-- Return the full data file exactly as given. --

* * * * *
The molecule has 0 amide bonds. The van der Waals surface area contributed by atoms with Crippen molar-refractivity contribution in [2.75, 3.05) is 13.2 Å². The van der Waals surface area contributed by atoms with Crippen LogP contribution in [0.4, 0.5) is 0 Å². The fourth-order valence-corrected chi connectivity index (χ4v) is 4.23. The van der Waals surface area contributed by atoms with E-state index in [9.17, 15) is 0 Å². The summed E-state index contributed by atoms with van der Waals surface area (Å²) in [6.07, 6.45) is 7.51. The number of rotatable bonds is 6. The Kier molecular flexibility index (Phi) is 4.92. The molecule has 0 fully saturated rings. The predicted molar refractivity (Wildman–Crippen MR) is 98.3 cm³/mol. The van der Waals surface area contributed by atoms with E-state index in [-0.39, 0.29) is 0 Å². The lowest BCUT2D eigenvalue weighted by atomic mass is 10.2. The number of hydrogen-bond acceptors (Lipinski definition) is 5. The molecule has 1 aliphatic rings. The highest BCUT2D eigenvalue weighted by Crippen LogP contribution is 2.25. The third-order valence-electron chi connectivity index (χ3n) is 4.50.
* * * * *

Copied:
The molecule has 0 amide bonds. The van der Waals surface area contributed by atoms with Crippen molar-refractivity contribution in [2.75, 3.05) is 13.2 Å². The van der Waals surface area contributed by atoms with Crippen LogP contribution in [0.4, 0.5) is 0 Å². The fourth-order valence-corrected chi connectivity index (χ4v) is 4.23. The van der Waals surface area contributed by atoms with E-state index in [9.17, 15) is 0 Å². The summed E-state index contributed by atoms with van der Waals surface area (Å²) in [6.07, 6.45) is 7.51. The number of rotatable bonds is 6. The Kier molecular flexibility index (Phi) is 4.92. The molecule has 0 fully saturated rings. The predicted molar refractivity (Wildman–Crippen MR) is 98.3 cm³/mol. The van der Waals surface area contributed by atoms with E-state index in [-0.39, 0.29) is 0 Å². The lowest BCUT2D eigenvalue weighted by atomic mass is 10.2. The number of hydrogen-bond acceptors (Lipinski definition) is 5. The molecule has 1 aliphatic rings. The highest BCUT2D eigenvalue weighted by Crippen LogP contribution is 2.25. The third-order valence-electron chi connectivity index (χ3n) is 4.50.